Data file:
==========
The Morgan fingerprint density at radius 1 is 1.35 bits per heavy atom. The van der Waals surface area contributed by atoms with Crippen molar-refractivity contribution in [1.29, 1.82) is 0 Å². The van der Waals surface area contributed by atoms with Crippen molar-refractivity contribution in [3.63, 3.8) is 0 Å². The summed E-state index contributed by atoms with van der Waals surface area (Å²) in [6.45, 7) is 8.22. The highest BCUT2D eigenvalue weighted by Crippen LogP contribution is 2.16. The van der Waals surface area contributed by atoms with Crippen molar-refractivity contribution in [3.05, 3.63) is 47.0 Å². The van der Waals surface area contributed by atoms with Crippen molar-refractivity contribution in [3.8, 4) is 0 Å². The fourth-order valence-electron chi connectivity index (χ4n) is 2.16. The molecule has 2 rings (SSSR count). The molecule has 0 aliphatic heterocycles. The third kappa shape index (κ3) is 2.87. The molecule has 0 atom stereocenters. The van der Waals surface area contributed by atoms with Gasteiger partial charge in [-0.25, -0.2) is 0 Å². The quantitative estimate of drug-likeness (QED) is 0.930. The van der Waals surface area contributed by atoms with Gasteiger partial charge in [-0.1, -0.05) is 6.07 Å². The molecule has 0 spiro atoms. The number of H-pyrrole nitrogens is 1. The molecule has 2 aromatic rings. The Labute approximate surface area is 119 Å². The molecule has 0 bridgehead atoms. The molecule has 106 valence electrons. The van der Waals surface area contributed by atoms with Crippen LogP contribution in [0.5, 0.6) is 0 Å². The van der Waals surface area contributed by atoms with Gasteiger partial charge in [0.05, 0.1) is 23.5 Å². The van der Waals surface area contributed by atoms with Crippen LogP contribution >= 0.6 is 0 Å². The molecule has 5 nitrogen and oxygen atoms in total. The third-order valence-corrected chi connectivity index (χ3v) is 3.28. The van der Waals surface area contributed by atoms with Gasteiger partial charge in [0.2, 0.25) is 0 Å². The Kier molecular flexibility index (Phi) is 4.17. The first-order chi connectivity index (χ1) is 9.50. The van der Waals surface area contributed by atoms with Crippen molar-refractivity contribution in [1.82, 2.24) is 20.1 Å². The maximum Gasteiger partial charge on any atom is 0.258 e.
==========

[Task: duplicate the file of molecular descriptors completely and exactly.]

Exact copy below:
The Morgan fingerprint density at radius 1 is 1.35 bits per heavy atom. The van der Waals surface area contributed by atoms with Crippen molar-refractivity contribution in [1.29, 1.82) is 0 Å². The van der Waals surface area contributed by atoms with Crippen molar-refractivity contribution in [3.63, 3.8) is 0 Å². The summed E-state index contributed by atoms with van der Waals surface area (Å²) in [6.45, 7) is 8.22. The highest BCUT2D eigenvalue weighted by Crippen LogP contribution is 2.16. The van der Waals surface area contributed by atoms with Crippen molar-refractivity contribution in [3.05, 3.63) is 47.0 Å². The van der Waals surface area contributed by atoms with Crippen molar-refractivity contribution in [3.8, 4) is 0 Å². The fourth-order valence-electron chi connectivity index (χ4n) is 2.16. The molecule has 2 rings (SSSR count). The molecule has 0 aliphatic heterocycles. The third kappa shape index (κ3) is 2.87. The molecule has 0 atom stereocenters. The van der Waals surface area contributed by atoms with Gasteiger partial charge in [-0.25, -0.2) is 0 Å². The quantitative estimate of drug-likeness (QED) is 0.930. The van der Waals surface area contributed by atoms with Gasteiger partial charge in [-0.1, -0.05) is 6.07 Å². The molecule has 0 spiro atoms. The number of H-pyrrole nitrogens is 1. The molecule has 2 aromatic rings. The Labute approximate surface area is 119 Å². The molecule has 0 bridgehead atoms. The molecule has 106 valence electrons. The van der Waals surface area contributed by atoms with Crippen LogP contribution in [0.5, 0.6) is 0 Å². The van der Waals surface area contributed by atoms with Gasteiger partial charge in [0.05, 0.1) is 23.5 Å². The van der Waals surface area contributed by atoms with Crippen LogP contribution >= 0.6 is 0 Å². The molecule has 5 nitrogen and oxygen atoms in total. The third-order valence-corrected chi connectivity index (χ3v) is 3.28. The van der Waals surface area contributed by atoms with Gasteiger partial charge in [0.2, 0.25) is 0 Å². The Kier molecular flexibility index (Phi) is 4.17. The first-order chi connectivity index (χ1) is 9.50. The van der Waals surface area contributed by atoms with Crippen molar-refractivity contribution in [1.82, 2.24) is 20.1 Å². The maximum Gasteiger partial charge on any atom is 0.258 e.